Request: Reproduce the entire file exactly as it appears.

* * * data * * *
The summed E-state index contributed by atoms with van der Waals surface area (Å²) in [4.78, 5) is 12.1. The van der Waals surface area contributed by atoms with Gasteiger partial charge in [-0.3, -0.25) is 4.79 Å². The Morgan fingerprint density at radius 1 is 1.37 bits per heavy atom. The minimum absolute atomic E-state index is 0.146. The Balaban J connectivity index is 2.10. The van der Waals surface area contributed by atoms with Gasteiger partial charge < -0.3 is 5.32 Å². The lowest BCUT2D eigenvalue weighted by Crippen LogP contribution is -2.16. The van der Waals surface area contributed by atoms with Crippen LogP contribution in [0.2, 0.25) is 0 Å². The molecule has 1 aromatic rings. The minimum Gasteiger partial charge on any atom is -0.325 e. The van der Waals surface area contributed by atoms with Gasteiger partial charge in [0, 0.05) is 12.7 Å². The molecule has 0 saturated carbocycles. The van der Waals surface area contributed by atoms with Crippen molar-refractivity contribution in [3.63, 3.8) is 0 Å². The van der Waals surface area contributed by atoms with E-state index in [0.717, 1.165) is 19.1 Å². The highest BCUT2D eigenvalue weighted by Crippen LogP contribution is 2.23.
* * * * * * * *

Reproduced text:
The summed E-state index contributed by atoms with van der Waals surface area (Å²) in [4.78, 5) is 12.1. The van der Waals surface area contributed by atoms with Gasteiger partial charge in [-0.3, -0.25) is 4.79 Å². The Morgan fingerprint density at radius 1 is 1.37 bits per heavy atom. The minimum absolute atomic E-state index is 0.146. The Balaban J connectivity index is 2.10. The van der Waals surface area contributed by atoms with Gasteiger partial charge < -0.3 is 5.32 Å². The lowest BCUT2D eigenvalue weighted by Crippen LogP contribution is -2.16. The van der Waals surface area contributed by atoms with Crippen LogP contribution in [0.2, 0.25) is 0 Å². The molecule has 1 aromatic rings. The minimum Gasteiger partial charge on any atom is -0.325 e. The van der Waals surface area contributed by atoms with Gasteiger partial charge in [0, 0.05) is 12.7 Å². The molecule has 0 saturated carbocycles. The van der Waals surface area contributed by atoms with Crippen molar-refractivity contribution in [3.63, 3.8) is 0 Å². The van der Waals surface area contributed by atoms with E-state index in [0.717, 1.165) is 19.1 Å². The highest BCUT2D eigenvalue weighted by Crippen LogP contribution is 2.23.